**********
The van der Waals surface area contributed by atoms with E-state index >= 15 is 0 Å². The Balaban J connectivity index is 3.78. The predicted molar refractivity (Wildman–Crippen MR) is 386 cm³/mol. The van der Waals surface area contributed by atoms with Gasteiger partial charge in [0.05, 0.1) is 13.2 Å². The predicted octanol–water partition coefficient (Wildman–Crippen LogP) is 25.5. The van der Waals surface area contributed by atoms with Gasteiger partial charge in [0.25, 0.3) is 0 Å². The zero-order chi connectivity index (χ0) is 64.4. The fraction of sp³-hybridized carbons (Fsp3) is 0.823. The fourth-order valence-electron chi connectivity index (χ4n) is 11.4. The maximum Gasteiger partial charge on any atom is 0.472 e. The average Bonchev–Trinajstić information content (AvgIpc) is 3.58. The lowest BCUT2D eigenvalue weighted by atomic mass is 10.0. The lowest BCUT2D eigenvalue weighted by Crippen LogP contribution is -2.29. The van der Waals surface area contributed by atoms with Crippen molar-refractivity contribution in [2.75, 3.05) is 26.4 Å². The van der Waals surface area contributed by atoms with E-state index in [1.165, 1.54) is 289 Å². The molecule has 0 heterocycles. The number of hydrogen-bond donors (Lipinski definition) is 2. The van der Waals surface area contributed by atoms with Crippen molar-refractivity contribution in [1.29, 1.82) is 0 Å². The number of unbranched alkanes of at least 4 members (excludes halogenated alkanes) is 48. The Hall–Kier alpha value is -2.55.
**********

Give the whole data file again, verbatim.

The van der Waals surface area contributed by atoms with E-state index >= 15 is 0 Å². The Balaban J connectivity index is 3.78. The predicted molar refractivity (Wildman–Crippen MR) is 386 cm³/mol. The van der Waals surface area contributed by atoms with Gasteiger partial charge in [0.05, 0.1) is 13.2 Å². The predicted octanol–water partition coefficient (Wildman–Crippen LogP) is 25.5. The van der Waals surface area contributed by atoms with Gasteiger partial charge in [0.25, 0.3) is 0 Å². The zero-order chi connectivity index (χ0) is 64.4. The fraction of sp³-hybridized carbons (Fsp3) is 0.823. The fourth-order valence-electron chi connectivity index (χ4n) is 11.4. The maximum Gasteiger partial charge on any atom is 0.472 e. The average Bonchev–Trinajstić information content (AvgIpc) is 3.58. The lowest BCUT2D eigenvalue weighted by atomic mass is 10.0. The lowest BCUT2D eigenvalue weighted by Crippen LogP contribution is -2.29. The van der Waals surface area contributed by atoms with Crippen molar-refractivity contribution in [2.75, 3.05) is 26.4 Å². The van der Waals surface area contributed by atoms with E-state index in [1.165, 1.54) is 289 Å². The molecule has 0 heterocycles. The number of hydrogen-bond donors (Lipinski definition) is 2. The van der Waals surface area contributed by atoms with Crippen molar-refractivity contribution in [1.29, 1.82) is 0 Å². The number of unbranched alkanes of at least 4 members (excludes halogenated alkanes) is 48. The Hall–Kier alpha value is -2.55.